Last year the state shelled out $7 million in tax credits to wealthy investors who put money into Minnesota start-ups.
This week the state reported the initial payoff: 47 jobs.
Officials said the Minnesota angel tax credit program is a long-term investment, and they cautioned that it's too early to tell whether it will meet its objectives of helping entrepreneurs and creating jobs.
"It's nice that 47 jobs were created, but 47 jobs aren't very many jobs for a state as big as Minnesota," state economist Tom Stinson said. "What we hope to see is some of these entrepreneurs really catch fire, grow substantially and become employers of 50 people or 100 people. Of course that's not going to happen in six months."
The program launched last summer, giving qualified angel investors a 25 percent tax credit if they gave at least $10,000 to a registered Minnesota start-up. Tax credits were also given to qualified investment funds, though under different terms.
Minneapolis-based OrthoCor Medical raised $753,000 under the program last year, helping it add four employees, bringing its staff to nine people. The company's product is a device that wraps around the knee, providing relief from arthritis and joint pains.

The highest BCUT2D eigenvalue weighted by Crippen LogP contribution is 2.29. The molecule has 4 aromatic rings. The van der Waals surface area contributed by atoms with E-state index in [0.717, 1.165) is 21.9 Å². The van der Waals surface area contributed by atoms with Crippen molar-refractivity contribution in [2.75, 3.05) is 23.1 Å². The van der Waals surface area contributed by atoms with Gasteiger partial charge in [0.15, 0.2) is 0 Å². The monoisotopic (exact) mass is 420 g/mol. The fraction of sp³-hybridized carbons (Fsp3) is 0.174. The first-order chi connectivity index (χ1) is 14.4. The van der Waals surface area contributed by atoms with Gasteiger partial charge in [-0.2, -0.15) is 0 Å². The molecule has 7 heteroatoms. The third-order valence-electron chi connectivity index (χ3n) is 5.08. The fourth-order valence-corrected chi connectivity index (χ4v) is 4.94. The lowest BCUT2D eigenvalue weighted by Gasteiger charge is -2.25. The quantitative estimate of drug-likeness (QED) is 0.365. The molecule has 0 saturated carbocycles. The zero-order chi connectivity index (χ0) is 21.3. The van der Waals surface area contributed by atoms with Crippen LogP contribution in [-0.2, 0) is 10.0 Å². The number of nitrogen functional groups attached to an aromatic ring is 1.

"If we didn't have the money, we couldn't hire the people," said John Dinusson, CEO and president. "It helped a lot."
Investors under the program placed more than $28 million into 67 Minnesota start-ups, according to the report by the Department of Employment and Economic Development.
Most of the companies benefiting were in the Twin Cities, with only six in outstates Minnesota. The department said that's a concern, and it is working on increasing participation in outstate Minnesota from companies and investors.
Stinson said that three to five years from now, there will be enough data compiled to evaluate the program.
"This is very high-risk investing," Stinson said. "Hopefully there will be some big winners. That's really what we need to see."
Wendy Lee • 612-673-1712